3. When playing fff (extremely loud), use arm technique as opposed to wrists or fingers. (Arm technique incorporates the entire arm into the motion of the stick hitting the drum, and will be covered in detail in a future article.)
  4. When playing with sticks on a closed or open hi-hat, strike with the entire shank of the stick (the flat edge) as opposed to the tip for extreme sound volumes.
  5. Use rim shots instead of snare strikes. (A rim shot is produced by striking both the drumhead and the drum rim with the stick at the same time. A technique that takes a lot of practice to develop.)
  6. When crashing or playing a heavy ride pattern on the cymbal, use the shank of your stick. For extremely heavy cymbal rides, turn your stick around and strike with the butt end. You can use the butt end on the drums too.
  7. Play your foot pedals (both hi-hat and kick) with your heels up (that is, using you toes). This allows you to get the full weight and power of your legs into it.
  8. For extremely loud fills, play your snare and toms with full arm technique, keeping the sticks a foot and a half or more above the surface of the drumheads.

Some drummers switch to thin/light sticks for playing softly and pull out the heavy models for the loud stuff. While you can use this approach, you should also be able to play the entire range of dynamics from ppp to fff with any pair of sticks without changing sticks mid-song.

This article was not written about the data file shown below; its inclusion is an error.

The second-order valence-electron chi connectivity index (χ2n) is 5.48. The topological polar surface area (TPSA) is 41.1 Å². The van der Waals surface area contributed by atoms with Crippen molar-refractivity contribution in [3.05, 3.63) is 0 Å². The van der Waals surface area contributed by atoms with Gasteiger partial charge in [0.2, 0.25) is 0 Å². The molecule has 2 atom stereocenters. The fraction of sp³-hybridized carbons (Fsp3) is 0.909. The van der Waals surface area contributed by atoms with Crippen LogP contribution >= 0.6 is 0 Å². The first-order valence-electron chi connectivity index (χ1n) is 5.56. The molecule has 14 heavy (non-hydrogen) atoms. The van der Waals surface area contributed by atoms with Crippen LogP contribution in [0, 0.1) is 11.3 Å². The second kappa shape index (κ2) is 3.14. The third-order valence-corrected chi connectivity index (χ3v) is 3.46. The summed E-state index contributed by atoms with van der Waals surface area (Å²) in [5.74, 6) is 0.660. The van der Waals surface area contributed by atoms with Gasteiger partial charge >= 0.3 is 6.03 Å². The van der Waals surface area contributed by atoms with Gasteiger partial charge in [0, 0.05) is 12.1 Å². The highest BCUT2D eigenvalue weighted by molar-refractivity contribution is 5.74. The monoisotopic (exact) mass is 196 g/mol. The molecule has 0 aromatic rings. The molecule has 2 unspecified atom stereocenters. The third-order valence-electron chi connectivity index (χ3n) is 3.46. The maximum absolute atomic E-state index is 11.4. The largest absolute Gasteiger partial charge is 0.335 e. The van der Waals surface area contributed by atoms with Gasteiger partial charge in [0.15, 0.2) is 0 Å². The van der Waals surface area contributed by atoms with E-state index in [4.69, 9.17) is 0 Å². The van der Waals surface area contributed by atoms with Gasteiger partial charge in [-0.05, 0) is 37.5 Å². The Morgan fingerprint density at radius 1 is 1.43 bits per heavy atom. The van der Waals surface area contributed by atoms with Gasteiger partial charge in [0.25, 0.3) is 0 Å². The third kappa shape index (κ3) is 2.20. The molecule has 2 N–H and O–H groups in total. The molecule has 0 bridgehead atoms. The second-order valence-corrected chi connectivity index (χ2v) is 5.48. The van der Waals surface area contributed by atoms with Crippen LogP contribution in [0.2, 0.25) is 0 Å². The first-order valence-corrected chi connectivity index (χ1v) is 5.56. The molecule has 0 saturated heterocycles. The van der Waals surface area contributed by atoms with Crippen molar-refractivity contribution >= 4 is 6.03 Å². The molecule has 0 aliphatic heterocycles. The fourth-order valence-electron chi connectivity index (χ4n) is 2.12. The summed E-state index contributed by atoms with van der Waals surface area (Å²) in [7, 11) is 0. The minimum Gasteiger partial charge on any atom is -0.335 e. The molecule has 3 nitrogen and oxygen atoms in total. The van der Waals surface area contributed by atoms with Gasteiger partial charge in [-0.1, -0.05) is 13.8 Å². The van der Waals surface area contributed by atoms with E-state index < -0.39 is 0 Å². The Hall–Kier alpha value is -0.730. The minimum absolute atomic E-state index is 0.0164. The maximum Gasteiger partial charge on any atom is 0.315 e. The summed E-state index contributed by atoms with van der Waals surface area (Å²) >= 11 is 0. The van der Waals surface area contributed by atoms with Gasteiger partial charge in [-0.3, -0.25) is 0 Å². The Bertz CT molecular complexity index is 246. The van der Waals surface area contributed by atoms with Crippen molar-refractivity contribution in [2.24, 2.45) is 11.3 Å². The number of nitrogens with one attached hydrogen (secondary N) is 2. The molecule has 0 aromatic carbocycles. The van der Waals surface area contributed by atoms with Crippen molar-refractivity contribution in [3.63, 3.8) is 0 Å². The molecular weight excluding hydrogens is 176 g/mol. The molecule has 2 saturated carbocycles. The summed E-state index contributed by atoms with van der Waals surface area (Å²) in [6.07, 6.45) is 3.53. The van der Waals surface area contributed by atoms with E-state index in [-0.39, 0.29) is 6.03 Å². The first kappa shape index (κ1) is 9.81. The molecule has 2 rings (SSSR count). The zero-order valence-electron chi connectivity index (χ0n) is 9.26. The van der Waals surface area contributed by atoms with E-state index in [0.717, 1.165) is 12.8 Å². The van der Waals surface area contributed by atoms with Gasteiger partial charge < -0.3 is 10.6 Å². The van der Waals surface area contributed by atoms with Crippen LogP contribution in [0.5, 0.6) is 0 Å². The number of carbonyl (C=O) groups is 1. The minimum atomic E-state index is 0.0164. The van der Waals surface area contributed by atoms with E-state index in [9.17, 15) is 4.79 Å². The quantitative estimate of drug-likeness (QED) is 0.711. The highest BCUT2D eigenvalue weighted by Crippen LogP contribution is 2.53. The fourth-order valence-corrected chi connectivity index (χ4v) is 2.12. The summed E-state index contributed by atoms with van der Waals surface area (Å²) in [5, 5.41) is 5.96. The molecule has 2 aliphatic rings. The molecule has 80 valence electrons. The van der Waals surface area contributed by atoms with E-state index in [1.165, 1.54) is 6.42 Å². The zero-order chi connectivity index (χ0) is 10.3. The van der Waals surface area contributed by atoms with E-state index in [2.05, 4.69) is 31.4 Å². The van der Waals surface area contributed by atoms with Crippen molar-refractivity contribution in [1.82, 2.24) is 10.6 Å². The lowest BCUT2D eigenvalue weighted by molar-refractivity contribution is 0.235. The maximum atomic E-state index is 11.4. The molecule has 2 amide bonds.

Musical Ears
Although good dynamics is one of the essentials that separate the true artist drummer from the average drummer, you can't begin to approach pro sound until you can apply dynamics properly to music. And that's where this article ends and your work begins.

The first thing to do is use the exercises I've given you to perfect your ability to play at eight distinctive dynamic levels.

The next thing is to listen to all kinds of good music and concentrate on how good drummers fit in with the other instruments in the band. For example, you might notice the drummer playing a tightly closed hi-hat in the first verse and then opening it up (letting the cymbals come apart slightly) to a fuller sound in the chorus, as the band gets louder and the rest of the music opens up. This is known as having a good musical ear, and it's something that no one can "teach" you. The only way to learn it is to listen to enough music and play with enough bands and make enough mistakes. Eventually, you will develop a good ear and the pro sound that comes along with it.

I've done about all I can. Now, it's your turn.

Until next time: Stay loose.

Tiger Bill Meligari